Let’s talk about the policing of black bodies, shall we?
Late last night, a Tulsa jury found officer Betty Shelby not guilty of manslaughter in the killing of Terence Crutcher. You can be forgiven if you’ve forgotten the case; so many others have been killed by agents of the state since then. Anyway…according to reports the jury had asked if they could make a statement before giving the verdict and that members of the jury were crying as the verdict was read. I know that is supposed to elicit some kind of emotion out of me, but it doesn’t.
For there was video of this killing. We can see that Terence Crutcher had his hands up the entire time of the interaction. But that didn’t matter because Betty Shelby said she had “never been so scared in her life” as she was with a black man who was moving away from her. As has happened in every high profile killing of an unarmed black man by agents of the state, Terence Crutcher was portrayed as a “big, scary black man”. And, in the American psyche, all black men are threats to white women. So Terence Crutcher is dead because America must protect white women, at all cost.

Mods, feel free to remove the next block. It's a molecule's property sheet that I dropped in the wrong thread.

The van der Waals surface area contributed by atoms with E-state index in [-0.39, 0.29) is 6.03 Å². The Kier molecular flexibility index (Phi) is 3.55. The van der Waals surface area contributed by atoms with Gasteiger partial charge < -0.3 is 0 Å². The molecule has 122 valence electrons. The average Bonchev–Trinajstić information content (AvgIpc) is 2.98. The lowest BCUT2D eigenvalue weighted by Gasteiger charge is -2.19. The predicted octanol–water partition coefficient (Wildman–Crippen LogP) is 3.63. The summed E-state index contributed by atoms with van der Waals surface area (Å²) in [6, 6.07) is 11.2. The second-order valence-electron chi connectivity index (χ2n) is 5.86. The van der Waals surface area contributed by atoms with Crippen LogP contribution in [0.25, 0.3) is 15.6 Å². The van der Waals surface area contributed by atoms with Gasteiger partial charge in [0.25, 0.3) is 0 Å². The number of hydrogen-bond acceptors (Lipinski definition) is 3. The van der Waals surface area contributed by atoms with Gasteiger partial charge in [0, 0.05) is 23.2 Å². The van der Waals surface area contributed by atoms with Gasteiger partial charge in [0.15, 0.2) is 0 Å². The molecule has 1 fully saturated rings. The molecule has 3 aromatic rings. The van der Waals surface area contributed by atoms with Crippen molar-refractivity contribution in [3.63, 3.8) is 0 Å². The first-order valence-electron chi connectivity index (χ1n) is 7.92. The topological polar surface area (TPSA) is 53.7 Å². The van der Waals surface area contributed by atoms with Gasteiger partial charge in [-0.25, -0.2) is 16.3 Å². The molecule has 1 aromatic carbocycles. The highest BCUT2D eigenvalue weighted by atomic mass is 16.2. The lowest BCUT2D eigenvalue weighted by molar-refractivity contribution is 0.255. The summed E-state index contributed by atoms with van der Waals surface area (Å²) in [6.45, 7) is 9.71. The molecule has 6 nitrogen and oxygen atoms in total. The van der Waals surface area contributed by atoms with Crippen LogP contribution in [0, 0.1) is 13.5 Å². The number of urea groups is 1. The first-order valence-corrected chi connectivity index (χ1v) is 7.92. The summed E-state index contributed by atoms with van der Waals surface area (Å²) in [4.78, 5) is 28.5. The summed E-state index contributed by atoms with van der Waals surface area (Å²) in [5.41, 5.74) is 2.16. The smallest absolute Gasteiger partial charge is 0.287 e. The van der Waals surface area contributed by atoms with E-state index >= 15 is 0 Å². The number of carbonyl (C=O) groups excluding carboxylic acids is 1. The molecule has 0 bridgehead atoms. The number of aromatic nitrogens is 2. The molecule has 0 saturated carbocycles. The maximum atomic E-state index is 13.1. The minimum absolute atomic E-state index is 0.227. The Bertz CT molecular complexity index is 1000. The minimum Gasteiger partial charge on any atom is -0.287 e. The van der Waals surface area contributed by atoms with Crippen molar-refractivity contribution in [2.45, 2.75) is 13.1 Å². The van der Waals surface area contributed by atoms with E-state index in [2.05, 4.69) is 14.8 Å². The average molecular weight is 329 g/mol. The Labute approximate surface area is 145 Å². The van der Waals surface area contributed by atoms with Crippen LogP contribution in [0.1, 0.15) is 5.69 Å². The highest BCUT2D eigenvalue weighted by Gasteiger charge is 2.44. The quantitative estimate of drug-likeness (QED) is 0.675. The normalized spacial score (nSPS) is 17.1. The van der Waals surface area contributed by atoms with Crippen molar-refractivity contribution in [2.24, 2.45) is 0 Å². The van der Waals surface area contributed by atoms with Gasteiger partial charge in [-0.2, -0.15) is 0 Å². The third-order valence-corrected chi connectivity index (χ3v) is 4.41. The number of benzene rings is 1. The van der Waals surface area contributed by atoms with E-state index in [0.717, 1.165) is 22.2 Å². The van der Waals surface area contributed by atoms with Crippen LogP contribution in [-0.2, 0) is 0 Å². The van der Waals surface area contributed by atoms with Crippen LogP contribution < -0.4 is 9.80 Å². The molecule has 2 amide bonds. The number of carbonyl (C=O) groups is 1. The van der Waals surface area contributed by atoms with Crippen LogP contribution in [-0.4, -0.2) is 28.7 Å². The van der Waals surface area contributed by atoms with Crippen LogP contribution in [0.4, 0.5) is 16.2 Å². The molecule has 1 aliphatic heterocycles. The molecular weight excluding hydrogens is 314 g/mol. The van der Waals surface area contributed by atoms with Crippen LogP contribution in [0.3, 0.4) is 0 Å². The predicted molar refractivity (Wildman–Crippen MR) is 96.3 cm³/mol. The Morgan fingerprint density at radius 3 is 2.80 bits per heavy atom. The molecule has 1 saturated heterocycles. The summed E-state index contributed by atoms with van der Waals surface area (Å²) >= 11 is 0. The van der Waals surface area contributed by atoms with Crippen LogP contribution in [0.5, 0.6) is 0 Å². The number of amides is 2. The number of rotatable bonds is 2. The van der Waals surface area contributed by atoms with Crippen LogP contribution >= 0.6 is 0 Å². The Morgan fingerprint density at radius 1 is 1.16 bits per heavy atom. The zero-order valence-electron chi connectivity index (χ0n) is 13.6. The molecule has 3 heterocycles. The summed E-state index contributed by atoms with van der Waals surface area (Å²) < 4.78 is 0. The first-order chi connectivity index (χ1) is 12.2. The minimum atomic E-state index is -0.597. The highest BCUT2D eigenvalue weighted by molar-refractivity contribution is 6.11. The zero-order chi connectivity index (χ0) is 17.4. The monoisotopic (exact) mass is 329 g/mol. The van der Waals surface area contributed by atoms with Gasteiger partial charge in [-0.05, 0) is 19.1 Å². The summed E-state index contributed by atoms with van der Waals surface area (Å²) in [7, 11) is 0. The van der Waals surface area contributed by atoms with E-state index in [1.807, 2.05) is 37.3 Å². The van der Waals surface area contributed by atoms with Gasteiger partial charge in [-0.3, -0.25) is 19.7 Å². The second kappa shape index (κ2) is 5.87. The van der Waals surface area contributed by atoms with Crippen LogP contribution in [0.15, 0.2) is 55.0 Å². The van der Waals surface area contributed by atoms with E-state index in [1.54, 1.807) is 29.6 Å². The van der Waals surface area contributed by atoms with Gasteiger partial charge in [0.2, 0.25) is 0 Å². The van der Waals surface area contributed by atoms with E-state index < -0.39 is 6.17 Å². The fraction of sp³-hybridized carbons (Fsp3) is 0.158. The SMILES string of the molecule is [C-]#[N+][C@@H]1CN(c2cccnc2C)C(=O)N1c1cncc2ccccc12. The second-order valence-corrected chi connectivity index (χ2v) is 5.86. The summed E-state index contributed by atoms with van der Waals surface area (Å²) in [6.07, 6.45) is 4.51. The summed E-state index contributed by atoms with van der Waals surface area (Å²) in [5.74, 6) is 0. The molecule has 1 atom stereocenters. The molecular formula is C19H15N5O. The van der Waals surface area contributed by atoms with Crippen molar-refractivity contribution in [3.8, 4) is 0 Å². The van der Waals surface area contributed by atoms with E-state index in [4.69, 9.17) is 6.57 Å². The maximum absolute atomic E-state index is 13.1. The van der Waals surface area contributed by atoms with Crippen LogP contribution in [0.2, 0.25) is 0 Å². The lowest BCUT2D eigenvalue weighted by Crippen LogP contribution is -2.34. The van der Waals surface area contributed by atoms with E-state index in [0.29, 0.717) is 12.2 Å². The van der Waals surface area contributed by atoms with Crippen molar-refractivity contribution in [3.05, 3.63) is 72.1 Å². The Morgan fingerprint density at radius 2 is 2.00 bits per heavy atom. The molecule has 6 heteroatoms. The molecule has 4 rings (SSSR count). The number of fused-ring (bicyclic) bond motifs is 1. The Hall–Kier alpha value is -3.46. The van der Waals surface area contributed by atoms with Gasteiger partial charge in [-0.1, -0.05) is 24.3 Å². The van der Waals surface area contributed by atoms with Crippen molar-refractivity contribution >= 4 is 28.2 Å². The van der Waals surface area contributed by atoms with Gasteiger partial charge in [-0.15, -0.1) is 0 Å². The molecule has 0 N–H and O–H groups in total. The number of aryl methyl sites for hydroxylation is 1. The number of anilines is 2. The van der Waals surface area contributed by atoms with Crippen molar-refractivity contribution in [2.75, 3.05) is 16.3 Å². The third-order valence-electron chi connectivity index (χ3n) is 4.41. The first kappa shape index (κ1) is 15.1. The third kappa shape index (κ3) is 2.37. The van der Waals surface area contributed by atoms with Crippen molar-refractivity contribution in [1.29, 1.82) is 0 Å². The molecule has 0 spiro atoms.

If you follow me on Facebook, you know that I’ve posted stories over the last few days reporting on the disciplining of young black and multiracial girls for having hair styles that “violated” school dress code policy.
I. Can’t. Even.
The fascination with, politics and policing of, black women’s hair deserves someone better than me to write about it as a subject. But I’m going to say a couple of things.
Telling young black and multiracial girls that their natural hair or having their hair put into braids is a violation of a code is a violation of these girls humanity. It is telling them that their natural hair is somehow bad. And, by extension, they are somehow bad.
This also is a symptom of the over-policing of black children in schools. Black girls are the most over-sanctioned demographic in this nation’s schools. And research shows that black children (and brown children too) are punished more harshly for violations of policy than white children.
And there’s news today that a child of color with special needs was handcuffed and tasered in his classroom in Dallas.
I know that the machinations in Washington, D.C. suck up all the air in the room most days. But I think it’s important to point out that the state has been going wild on certain populations for generations.
There’s work to do, friends. There’s work to do.